Safety as the Brain’s #1 Priority

A series on mental and emotional wellness

 Wellbeing depends on the ability to maintain a safe environment for the body and mind. Safety is the brain’s core organizing principles. Most other functions are subservient to this need.

Ensuring safety in the modern era looks rather different from our historical renderings, but this imperative still requires parallel tenacity and labor.

Remember how you skipped lunch because you needed to accelerate and complete that project for your boss?

Not meeting your deadline might mean losing your job, your mortgage, and your sense of security. As you roiled in angst over your project, the brain’s amygdala likely experienced a power surge; your internal safety system kicked into gear. Completing your project in a timely manner equated to a certain degree of safety.

The cumulative toll of continually feeling unsafe can generate a discordant internal dialogue, increase your heart rate, elevate your blood pressure, evoke feelings of anxiety and narrow your focus and thinking.

Interestingly, in rare situations, when the brain cannot compute that it is safe, obsessive compulsive disorder (OCD) behaviors are thought to emerge. Common OCD behaviors include checking the stove repeatedly, continually return to the front door to ensure that it is locked, obvious over-preoccupation with safety related concerns. Feeling a lack of safety prevents individuals with OCD from carrying on with their lives. The same thing is true for those without OCD, albeit in less extreme ways.

So how can you ‘install’ a more permanent sense of safety in order to improve your health, reduce your emotional angst and focus on the more exciting and meaningful aspects of life?

Develop a stronger internal sense of perspective: Meditation has been shown to expand ‘psychological space’, offering a platform for cognitive shifts and reappraisal. Studies suggest that this process helps users find a constructive non-judgmental context of negative events and personal meaning. De-centering from one’s own emotional state allows for greater metacognitive awareness, permitting a greater sense of comfort and ease within day-to-day experiences.

Be your own emotional coach: Check in with yourself 3-4 times per day for a week. Monitor your own emotional states (such as negative contagion) and the emotional states of those around you (nudge a positive attitude). Online training tools, like e-motion booster or e-body language, can help you get a better read on facial expressions and body language of others and yourself. Emotions are not simply individual experiences; there is a social and cultural dimension to them as well. They can be contagious. How can you use your new found emotional strength to promote emotional safety among those in your environment?

Re-set your breath: Sudarshan Kriya is a simple yet powerful rhythmic breathing technique that de-stresses your body, raises your energy and relaxes your mind in a deeply restorative manner. An ancient practice promoted in Chinese medicine, Qi-gong focuses on developing deep breathing techniques to re-set and re-energize your system. This practice has shown substantial effects in promoting good health. A 2013 study found that practicing Qi-gong can reduce depressive symptoms in the elderly, and a 2015 study suggests that Qi-gong can lower cortisol levels, potentially mitigating cardiovascular or blood pressure related issues. Other forms of slow breathing have demonstrated clinical efficacy among both healthy and immunocompromised individuals as well. Pranayama yogic practitioners and Biofeedback practitioners (Gevirtz et al.) believe that 6 breaths per minute leads to optimal relaxation and therapeutic effects. To see how regular breathing exercises at 6 breaths per minute works for you, try out the MyCalmBeat app, which helps you master this “circuit breaking stress” technique.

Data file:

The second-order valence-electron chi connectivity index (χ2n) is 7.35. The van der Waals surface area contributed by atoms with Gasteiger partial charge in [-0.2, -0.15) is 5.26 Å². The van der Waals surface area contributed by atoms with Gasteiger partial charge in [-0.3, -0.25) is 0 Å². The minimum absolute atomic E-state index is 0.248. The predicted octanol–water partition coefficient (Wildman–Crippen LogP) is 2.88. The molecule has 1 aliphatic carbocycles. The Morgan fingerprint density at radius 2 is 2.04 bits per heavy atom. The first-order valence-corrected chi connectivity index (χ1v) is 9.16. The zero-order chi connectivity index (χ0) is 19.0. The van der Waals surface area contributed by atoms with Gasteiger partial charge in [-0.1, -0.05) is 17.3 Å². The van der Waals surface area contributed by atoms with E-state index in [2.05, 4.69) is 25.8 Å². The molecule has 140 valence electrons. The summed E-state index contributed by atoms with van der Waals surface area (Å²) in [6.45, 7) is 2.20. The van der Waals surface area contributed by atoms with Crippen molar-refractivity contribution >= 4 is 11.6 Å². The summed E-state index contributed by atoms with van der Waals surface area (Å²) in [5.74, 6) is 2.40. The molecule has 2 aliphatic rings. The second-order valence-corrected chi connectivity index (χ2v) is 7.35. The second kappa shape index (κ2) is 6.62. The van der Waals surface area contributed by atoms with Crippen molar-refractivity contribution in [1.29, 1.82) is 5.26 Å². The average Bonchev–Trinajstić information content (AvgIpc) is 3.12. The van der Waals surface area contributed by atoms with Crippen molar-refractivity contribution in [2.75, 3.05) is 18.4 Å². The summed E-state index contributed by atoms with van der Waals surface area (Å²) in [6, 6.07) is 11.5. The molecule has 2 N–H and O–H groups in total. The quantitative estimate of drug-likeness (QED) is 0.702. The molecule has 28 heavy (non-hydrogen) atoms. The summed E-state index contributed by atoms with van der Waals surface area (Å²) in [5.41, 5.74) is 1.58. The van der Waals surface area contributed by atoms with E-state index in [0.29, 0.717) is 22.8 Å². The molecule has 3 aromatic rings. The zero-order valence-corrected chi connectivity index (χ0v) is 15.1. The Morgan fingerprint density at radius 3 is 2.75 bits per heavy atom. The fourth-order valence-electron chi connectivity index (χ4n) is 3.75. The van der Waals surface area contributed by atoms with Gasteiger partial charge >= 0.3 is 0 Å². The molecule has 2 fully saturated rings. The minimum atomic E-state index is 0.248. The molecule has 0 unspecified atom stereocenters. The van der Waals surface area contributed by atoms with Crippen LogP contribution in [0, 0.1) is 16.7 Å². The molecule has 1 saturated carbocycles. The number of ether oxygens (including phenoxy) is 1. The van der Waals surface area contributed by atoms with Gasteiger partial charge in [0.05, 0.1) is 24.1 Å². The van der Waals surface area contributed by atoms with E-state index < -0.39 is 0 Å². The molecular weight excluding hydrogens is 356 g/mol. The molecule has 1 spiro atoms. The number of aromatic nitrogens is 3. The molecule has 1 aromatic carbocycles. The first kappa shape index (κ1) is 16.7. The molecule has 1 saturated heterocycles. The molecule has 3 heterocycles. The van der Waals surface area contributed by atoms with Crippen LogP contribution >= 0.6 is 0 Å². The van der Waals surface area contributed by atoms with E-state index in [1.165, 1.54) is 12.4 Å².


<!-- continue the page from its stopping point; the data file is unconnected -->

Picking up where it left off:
Upon feeling safe, your capacity to work, find rewards and love expands. Feeling safe enables you to give laser-like focus to your work, to shine in a social setting, or to pay more attention to the drawing that your child wanted to share with you. Reviewing and recommitting yourself to a more permanent sense of equanimity offers a kind of solace that cannot be packaged, or bought. While internal work is challenging, requiring a framework to change, reflection, planning and practice, in the long run, the transformation heralds wide-spread, enduring serenity and personal effectiveness. 

    Share your comments below. Please read our commenting guidelines before posting. If you have a concern about a comment, report it here.

    You might also like...

    Jolygon / Shutterstock
    Mental Health//

    This New Brain Science Could Help You Unlock Better Mental Health

    by Leanne Williams, Ph.D.

    How to Create Your Own Safe Space at Home

    by Alex Haslam
    frender/Getty Images

    It IS Possible to Stop Reeling from the News

    by The Conversation

    Sign up for the Thrive Global newsletter

    Will be used in accordance with our privacy policy.

    Thrive Global
    People look for retreats for themselves, in the country, by the coast, or in the hills . . . There is nowhere that a person can find a more peaceful and trouble-free retreat than in his own mind. . . . So constantly give yourself this retreat, and renew yourself.


    We use cookies on our site to give you the best experience possible. By continuing to browse the site, you agree to this use. For more information on how we use cookies, see our Privacy Policy.